• Size matters. It’s easy to cut down by switching pints for halves or bottles of beer and choosing a smaller glass for your wine. Opting for spritzers or shandies will also help reduce the number of units you’re drinking.
  • Further information Your GP can help you figure out if you should make any changes in your drinking, and offer help and advice along the way.If you’re concerned about someone’s drinking, or your own, Drinkline runs a free, confidential helpline. Call 0800 917 8282.For more information about men’s health, visit the website run by the Men’s Health Forum, an organisation working to improve men’s health and wellbeing.
  • Heavy drinking can also worsen skin disorders like rosacea which causes the blood vessels in the face to expand, making your face permanently redder. It can also cause inflamed red bumps and pus spots.Learn how alcohol could be affecting your appearanceAlcohol can cause gout – and a whole host of long-term health issuesHeavy drinking can, of course, have more serious consequences than wobbly pecs. It can also cause gout, an arthritic condition that causes inflammation, swelling and pain in your joints which is most common in men aged 30 to 60.In the long term, drinking to excess can have many adverse effects on your health, including increasing your chances of:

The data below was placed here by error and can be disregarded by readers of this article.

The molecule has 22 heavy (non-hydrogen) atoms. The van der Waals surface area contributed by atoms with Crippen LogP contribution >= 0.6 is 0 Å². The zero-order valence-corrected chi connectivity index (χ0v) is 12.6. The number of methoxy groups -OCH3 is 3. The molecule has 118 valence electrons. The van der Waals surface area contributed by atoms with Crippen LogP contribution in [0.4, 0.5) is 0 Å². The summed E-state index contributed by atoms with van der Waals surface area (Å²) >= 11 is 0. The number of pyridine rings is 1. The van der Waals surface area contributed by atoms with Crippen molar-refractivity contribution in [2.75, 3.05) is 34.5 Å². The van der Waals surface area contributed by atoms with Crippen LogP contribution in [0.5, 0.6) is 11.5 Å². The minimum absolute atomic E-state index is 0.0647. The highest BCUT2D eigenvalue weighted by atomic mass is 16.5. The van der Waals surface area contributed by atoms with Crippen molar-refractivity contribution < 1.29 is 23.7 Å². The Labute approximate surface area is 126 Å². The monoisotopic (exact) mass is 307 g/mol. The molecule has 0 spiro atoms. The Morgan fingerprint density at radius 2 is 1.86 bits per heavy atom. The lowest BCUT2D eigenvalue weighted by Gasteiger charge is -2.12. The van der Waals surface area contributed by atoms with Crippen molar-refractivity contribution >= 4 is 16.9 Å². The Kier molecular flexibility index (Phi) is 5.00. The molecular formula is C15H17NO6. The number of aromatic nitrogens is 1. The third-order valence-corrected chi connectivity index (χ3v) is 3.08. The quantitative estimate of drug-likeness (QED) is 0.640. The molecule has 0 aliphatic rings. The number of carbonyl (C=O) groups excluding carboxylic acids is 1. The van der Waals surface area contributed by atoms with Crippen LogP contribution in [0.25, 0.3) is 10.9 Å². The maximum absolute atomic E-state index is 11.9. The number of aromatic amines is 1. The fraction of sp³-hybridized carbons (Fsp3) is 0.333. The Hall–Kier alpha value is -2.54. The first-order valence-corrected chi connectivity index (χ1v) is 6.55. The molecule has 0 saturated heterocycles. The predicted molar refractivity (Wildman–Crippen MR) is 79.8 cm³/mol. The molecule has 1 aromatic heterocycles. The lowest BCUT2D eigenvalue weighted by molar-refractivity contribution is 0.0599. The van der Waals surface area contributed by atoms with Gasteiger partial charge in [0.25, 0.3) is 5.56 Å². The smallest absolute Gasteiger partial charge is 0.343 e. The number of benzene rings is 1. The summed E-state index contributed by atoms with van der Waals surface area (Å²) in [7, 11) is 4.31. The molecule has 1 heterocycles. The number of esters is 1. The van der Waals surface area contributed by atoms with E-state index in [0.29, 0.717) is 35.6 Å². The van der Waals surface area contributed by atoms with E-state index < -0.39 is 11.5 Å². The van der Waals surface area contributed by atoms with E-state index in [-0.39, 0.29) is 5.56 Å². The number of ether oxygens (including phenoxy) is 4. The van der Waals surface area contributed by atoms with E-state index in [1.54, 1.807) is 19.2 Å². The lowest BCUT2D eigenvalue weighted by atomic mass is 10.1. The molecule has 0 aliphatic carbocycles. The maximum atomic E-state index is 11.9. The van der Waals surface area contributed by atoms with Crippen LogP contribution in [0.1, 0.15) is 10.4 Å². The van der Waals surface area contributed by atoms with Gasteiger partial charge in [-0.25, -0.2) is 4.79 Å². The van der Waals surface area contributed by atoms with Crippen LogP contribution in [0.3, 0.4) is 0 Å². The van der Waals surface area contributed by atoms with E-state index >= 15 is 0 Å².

• liver damage
    • heart disease
    • cancer
    • bone disease
    • your pancreas becoming inflamed
    • your stomach becoming irritated
    • type 2 diabetes
    • anxiety and depression

Staying in control

Here are three ways you can cut back and keep your drinking under control.

  1. Keep track of what you’re drinking. Your liver can’t tell you if you’re drinking too much, but the Alcoholandyou drinks calculator can. It can even help you cut down. 
  2. Know your strength. Alcoholic drinks labels will have the abbreviation “ABV” which stands for Alcohol By Volume, or sometimes just the word “vol”. It shows the percentage of your drink that’s pure alcohol. This can vary a lot. For example, some ales are 3.5%, some stronger lagers can be as much as 6% ABV. This means that just one pint of strong lager can be more than three units of alcohol, so you need to keep your eye on what you’re drinking.
  3. Size matters. It’s easy to cut down by switching pints for halves or bottles of beer and choosing a smaller glass for your wine. Opting for spritzers or shandies will also help reduce the number of units you’re drinking.